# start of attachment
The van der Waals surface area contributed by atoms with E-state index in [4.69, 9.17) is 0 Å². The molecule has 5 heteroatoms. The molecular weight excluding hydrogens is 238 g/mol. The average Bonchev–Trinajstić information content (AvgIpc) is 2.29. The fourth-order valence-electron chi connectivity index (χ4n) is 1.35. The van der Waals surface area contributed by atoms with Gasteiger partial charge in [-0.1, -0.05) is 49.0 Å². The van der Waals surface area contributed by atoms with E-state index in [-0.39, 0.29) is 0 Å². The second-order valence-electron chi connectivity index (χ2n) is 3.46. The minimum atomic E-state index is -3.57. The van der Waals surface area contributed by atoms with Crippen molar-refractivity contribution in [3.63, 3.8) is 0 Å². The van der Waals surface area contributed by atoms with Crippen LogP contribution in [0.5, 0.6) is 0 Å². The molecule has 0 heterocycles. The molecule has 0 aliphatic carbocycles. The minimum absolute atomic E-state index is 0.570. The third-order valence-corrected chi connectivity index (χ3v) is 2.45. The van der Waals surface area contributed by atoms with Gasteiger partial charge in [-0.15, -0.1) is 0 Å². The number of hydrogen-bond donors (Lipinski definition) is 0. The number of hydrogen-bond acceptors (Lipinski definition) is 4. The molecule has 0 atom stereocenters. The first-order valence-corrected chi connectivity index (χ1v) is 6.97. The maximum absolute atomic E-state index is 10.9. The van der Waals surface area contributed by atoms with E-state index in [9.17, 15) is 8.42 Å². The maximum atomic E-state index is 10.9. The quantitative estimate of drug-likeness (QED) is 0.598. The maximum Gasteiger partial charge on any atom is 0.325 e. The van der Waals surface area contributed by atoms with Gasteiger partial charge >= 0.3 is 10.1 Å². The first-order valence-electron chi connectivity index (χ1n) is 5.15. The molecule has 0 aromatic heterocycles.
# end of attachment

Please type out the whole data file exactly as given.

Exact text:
The van der Waals surface area contributed by atoms with E-state index in [4.69, 9.17) is 0 Å². The molecule has 5 heteroatoms. The molecular weight excluding hydrogens is 238 g/mol. The average Bonchev–Trinajstić information content (AvgIpc) is 2.29. The fourth-order valence-electron chi connectivity index (χ4n) is 1.35. The van der Waals surface area contributed by atoms with Gasteiger partial charge in [-0.1, -0.05) is 49.0 Å². The van der Waals surface area contributed by atoms with E-state index in [-0.39, 0.29) is 0 Å². The second-order valence-electron chi connectivity index (χ2n) is 3.46. The minimum atomic E-state index is -3.57. The van der Waals surface area contributed by atoms with Crippen molar-refractivity contribution in [3.63, 3.8) is 0 Å². The van der Waals surface area contributed by atoms with Crippen LogP contribution in [0.5, 0.6) is 0 Å². The molecule has 0 heterocycles. The molecule has 0 aliphatic carbocycles. The minimum absolute atomic E-state index is 0.570. The third-order valence-corrected chi connectivity index (χ3v) is 2.45. The van der Waals surface area contributed by atoms with Gasteiger partial charge in [-0.15, -0.1) is 0 Å². The number of hydrogen-bond donors (Lipinski definition) is 0. The number of hydrogen-bond acceptors (Lipinski definition) is 4. The molecule has 0 atom stereocenters. The first-order valence-corrected chi connectivity index (χ1v) is 6.97. The maximum absolute atomic E-state index is 10.9. The van der Waals surface area contributed by atoms with E-state index in [9.17, 15) is 8.42 Å². The maximum atomic E-state index is 10.9. The quantitative estimate of drug-likeness (QED) is 0.598. The maximum Gasteiger partial charge on any atom is 0.325 e. The van der Waals surface area contributed by atoms with Gasteiger partial charge >= 0.3 is 10.1 Å². The first-order valence-electron chi connectivity index (χ1n) is 5.15. The molecule has 0 aromatic heterocycles.